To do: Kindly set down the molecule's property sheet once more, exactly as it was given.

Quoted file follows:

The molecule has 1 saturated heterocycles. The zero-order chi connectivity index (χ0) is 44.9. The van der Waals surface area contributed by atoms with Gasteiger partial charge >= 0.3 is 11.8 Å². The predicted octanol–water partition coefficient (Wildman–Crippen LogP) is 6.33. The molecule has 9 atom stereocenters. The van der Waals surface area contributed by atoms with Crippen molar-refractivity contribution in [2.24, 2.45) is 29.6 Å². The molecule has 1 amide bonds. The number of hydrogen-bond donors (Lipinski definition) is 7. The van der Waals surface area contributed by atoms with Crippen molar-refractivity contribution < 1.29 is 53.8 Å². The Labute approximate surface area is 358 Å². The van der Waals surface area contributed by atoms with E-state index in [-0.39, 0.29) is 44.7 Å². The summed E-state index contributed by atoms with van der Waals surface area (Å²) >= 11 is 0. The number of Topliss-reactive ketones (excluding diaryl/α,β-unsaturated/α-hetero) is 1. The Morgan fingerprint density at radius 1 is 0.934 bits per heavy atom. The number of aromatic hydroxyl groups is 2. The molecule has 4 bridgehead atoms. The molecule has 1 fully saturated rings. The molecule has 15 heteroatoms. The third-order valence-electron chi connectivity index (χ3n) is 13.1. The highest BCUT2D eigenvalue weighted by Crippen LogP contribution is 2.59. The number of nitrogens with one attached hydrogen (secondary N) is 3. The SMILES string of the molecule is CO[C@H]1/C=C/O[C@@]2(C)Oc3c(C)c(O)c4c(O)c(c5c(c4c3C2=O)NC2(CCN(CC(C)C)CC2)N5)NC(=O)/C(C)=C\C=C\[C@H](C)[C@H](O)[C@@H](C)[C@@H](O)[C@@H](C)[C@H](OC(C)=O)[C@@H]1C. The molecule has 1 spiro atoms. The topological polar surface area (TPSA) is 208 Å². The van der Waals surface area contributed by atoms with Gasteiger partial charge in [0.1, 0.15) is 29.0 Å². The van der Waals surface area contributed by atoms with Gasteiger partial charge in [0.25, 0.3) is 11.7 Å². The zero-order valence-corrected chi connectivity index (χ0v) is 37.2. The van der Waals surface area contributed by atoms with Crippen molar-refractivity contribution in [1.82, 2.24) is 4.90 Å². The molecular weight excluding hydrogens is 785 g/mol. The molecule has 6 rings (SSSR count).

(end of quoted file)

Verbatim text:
The molecule has 1 saturated heterocycles. The zero-order chi connectivity index (χ0) is 44.9. The van der Waals surface area contributed by atoms with Gasteiger partial charge >= 0.3 is 11.8 Å². The predicted octanol–water partition coefficient (Wildman–Crippen LogP) is 6.33. The molecule has 9 atom stereocenters. The van der Waals surface area contributed by atoms with Crippen molar-refractivity contribution in [2.24, 2.45) is 29.6 Å². The molecule has 1 amide bonds. The number of hydrogen-bond donors (Lipinski definition) is 7. The van der Waals surface area contributed by atoms with Crippen molar-refractivity contribution < 1.29 is 53.8 Å². The Labute approximate surface area is 358 Å². The van der Waals surface area contributed by atoms with E-state index in [-0.39, 0.29) is 44.7 Å². The summed E-state index contributed by atoms with van der Waals surface area (Å²) >= 11 is 0. The number of Topliss-reactive ketones (excluding diaryl/α,β-unsaturated/α-hetero) is 1. The Morgan fingerprint density at radius 1 is 0.934 bits per heavy atom. The number of aromatic hydroxyl groups is 2. The molecule has 4 bridgehead atoms. The molecule has 1 fully saturated rings. The molecule has 15 heteroatoms. The third-order valence-electron chi connectivity index (χ3n) is 13.1. The highest BCUT2D eigenvalue weighted by Crippen LogP contribution is 2.59. The number of nitrogens with one attached hydrogen (secondary N) is 3. The SMILES string of the molecule is CO[C@H]1/C=C/O[C@@]2(C)Oc3c(C)c(O)c4c(O)c(c5c(c4c3C2=O)NC2(CCN(CC(C)C)CC2)N5)NC(=O)/C(C)=C\C=C\[C@H](C)[C@H](O)[C@@H](C)[C@@H](O)[C@@H](C)[C@H](OC(C)=O)[C@@H]1C. The molecule has 1 spiro atoms. The topological polar surface area (TPSA) is 208 Å². The van der Waals surface area contributed by atoms with Gasteiger partial charge in [0.1, 0.15) is 29.0 Å². The van der Waals surface area contributed by atoms with Gasteiger partial charge in [0.25, 0.3) is 11.7 Å². The zero-order valence-corrected chi connectivity index (χ0v) is 37.2. The van der Waals surface area contributed by atoms with Crippen molar-refractivity contribution in [1.82, 2.24) is 4.90 Å². The molecular weight excluding hydrogens is 785 g/mol. The molecule has 6 rings (SSSR count).